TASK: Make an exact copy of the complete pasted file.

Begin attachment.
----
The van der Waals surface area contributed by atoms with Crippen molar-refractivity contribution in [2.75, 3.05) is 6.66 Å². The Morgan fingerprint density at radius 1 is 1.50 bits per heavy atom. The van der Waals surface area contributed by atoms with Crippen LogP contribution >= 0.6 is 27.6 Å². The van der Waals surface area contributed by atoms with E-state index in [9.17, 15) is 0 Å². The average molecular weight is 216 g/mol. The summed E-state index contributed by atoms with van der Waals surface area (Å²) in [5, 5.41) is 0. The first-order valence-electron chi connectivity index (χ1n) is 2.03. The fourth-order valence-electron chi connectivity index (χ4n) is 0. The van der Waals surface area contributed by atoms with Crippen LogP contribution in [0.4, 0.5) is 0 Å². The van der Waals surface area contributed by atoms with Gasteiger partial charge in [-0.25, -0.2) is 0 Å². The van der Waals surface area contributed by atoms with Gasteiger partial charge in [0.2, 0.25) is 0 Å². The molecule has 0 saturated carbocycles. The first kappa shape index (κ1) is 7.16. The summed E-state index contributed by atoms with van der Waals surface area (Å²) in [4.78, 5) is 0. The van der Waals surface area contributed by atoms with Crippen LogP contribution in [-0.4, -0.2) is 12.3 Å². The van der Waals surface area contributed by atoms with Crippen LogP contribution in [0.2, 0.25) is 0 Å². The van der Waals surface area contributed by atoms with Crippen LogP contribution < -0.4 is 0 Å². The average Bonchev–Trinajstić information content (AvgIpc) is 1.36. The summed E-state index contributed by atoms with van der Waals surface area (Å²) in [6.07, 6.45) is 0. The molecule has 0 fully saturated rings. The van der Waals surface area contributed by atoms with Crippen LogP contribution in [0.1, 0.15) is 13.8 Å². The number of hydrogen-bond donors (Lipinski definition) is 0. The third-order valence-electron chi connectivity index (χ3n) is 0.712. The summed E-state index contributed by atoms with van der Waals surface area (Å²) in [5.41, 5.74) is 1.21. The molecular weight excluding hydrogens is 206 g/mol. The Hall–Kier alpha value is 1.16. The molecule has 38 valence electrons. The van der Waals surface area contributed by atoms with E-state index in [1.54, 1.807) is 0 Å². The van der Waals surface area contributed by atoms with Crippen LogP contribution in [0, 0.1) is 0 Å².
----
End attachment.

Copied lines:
The van der Waals surface area contributed by atoms with Crippen molar-refractivity contribution in [2.75, 3.05) is 6.66 Å². The Morgan fingerprint density at radius 1 is 1.50 bits per heavy atom. The van der Waals surface area contributed by atoms with Crippen LogP contribution >= 0.6 is 27.6 Å². The van der Waals surface area contributed by atoms with E-state index in [9.17, 15) is 0 Å². The average molecular weight is 216 g/mol. The summed E-state index contributed by atoms with van der Waals surface area (Å²) in [5, 5.41) is 0. The first-order valence-electron chi connectivity index (χ1n) is 2.03. The fourth-order valence-electron chi connectivity index (χ4n) is 0. The van der Waals surface area contributed by atoms with Crippen LogP contribution in [0.4, 0.5) is 0 Å². The van der Waals surface area contributed by atoms with Gasteiger partial charge in [-0.25, -0.2) is 0 Å². The van der Waals surface area contributed by atoms with Gasteiger partial charge in [0.2, 0.25) is 0 Å². The molecule has 0 saturated carbocycles. The first kappa shape index (κ1) is 7.16. The summed E-state index contributed by atoms with van der Waals surface area (Å²) in [4.78, 5) is 0. The van der Waals surface area contributed by atoms with Crippen LogP contribution in [-0.4, -0.2) is 12.3 Å². The van der Waals surface area contributed by atoms with Crippen LogP contribution in [0.2, 0.25) is 0 Å². The van der Waals surface area contributed by atoms with Crippen LogP contribution < -0.4 is 0 Å². The average Bonchev–Trinajstić information content (AvgIpc) is 1.36. The summed E-state index contributed by atoms with van der Waals surface area (Å²) in [6.07, 6.45) is 0. The molecule has 0 fully saturated rings. The van der Waals surface area contributed by atoms with Crippen LogP contribution in [0.1, 0.15) is 13.8 Å². The number of hydrogen-bond donors (Lipinski definition) is 0. The third-order valence-electron chi connectivity index (χ3n) is 0.712. The summed E-state index contributed by atoms with van der Waals surface area (Å²) in [5.41, 5.74) is 1.21. The molecular weight excluding hydrogens is 206 g/mol. The Hall–Kier alpha value is 1.16. The molecule has 38 valence electrons. The van der Waals surface area contributed by atoms with E-state index in [1.54, 1.807) is 0 Å². The van der Waals surface area contributed by atoms with Crippen LogP contribution in [0, 0.1) is 0 Å².